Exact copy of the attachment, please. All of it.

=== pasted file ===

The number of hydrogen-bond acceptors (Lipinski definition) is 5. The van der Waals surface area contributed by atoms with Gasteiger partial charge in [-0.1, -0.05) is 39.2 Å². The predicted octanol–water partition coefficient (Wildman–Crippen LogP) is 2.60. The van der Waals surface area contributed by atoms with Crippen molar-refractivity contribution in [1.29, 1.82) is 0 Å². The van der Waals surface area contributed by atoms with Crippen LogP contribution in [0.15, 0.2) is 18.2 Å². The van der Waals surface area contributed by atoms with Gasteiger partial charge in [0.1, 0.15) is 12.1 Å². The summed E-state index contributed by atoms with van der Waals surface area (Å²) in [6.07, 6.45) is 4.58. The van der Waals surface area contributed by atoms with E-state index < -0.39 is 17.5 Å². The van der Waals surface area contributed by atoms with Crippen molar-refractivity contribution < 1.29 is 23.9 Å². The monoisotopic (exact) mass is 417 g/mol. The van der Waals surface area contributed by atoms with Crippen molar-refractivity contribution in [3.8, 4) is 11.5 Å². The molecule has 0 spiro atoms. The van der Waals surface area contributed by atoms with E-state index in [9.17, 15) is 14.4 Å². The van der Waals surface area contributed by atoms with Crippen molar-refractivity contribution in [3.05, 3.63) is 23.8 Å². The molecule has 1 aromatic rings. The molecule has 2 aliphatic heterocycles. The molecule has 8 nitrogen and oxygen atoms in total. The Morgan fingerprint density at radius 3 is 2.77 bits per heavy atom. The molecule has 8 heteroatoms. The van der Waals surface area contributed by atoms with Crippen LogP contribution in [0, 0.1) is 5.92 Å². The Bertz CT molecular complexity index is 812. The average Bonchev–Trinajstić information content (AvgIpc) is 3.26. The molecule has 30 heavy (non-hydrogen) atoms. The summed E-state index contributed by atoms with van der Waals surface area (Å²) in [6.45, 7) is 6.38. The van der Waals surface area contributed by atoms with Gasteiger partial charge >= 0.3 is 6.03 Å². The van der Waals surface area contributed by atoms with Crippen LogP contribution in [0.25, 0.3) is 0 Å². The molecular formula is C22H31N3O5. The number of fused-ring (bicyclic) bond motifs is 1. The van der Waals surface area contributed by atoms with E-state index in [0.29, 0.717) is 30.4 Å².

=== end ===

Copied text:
The number of hydrogen-bond acceptors (Lipinski definition) is 5. The van der Waals surface area contributed by atoms with Gasteiger partial charge in [-0.1, -0.05) is 39.2 Å². The predicted octanol–water partition coefficient (Wildman–Crippen LogP) is 2.60. The van der Waals surface area contributed by atoms with Crippen molar-refractivity contribution in [1.29, 1.82) is 0 Å². The van der Waals surface area contributed by atoms with Crippen LogP contribution in [0.15, 0.2) is 18.2 Å². The van der Waals surface area contributed by atoms with Gasteiger partial charge in [0.1, 0.15) is 12.1 Å². The summed E-state index contributed by atoms with van der Waals surface area (Å²) in [6.07, 6.45) is 4.58. The van der Waals surface area contributed by atoms with E-state index < -0.39 is 17.5 Å². The van der Waals surface area contributed by atoms with Crippen molar-refractivity contribution < 1.29 is 23.9 Å². The monoisotopic (exact) mass is 417 g/mol. The van der Waals surface area contributed by atoms with Crippen molar-refractivity contribution in [3.8, 4) is 11.5 Å². The molecule has 0 spiro atoms. The van der Waals surface area contributed by atoms with E-state index in [9.17, 15) is 14.4 Å². The van der Waals surface area contributed by atoms with Crippen molar-refractivity contribution in [3.05, 3.63) is 23.8 Å². The molecule has 1 aromatic rings. The molecule has 2 aliphatic heterocycles. The molecule has 8 nitrogen and oxygen atoms in total. The Morgan fingerprint density at radius 3 is 2.77 bits per heavy atom. The molecule has 8 heteroatoms. The van der Waals surface area contributed by atoms with Crippen LogP contribution in [0, 0.1) is 5.92 Å². The Bertz CT molecular complexity index is 812. The average Bonchev–Trinajstić information content (AvgIpc) is 3.26. The molecule has 30 heavy (non-hydrogen) atoms. The summed E-state index contributed by atoms with van der Waals surface area (Å²) in [6.45, 7) is 6.38. The van der Waals surface area contributed by atoms with Gasteiger partial charge >= 0.3 is 6.03 Å². The van der Waals surface area contributed by atoms with Crippen LogP contribution in [0.25, 0.3) is 0 Å². The molecular formula is C22H31N3O5. The number of fused-ring (bicyclic) bond motifs is 1. The van der Waals surface area contributed by atoms with E-state index in [0.29, 0.717) is 30.4 Å².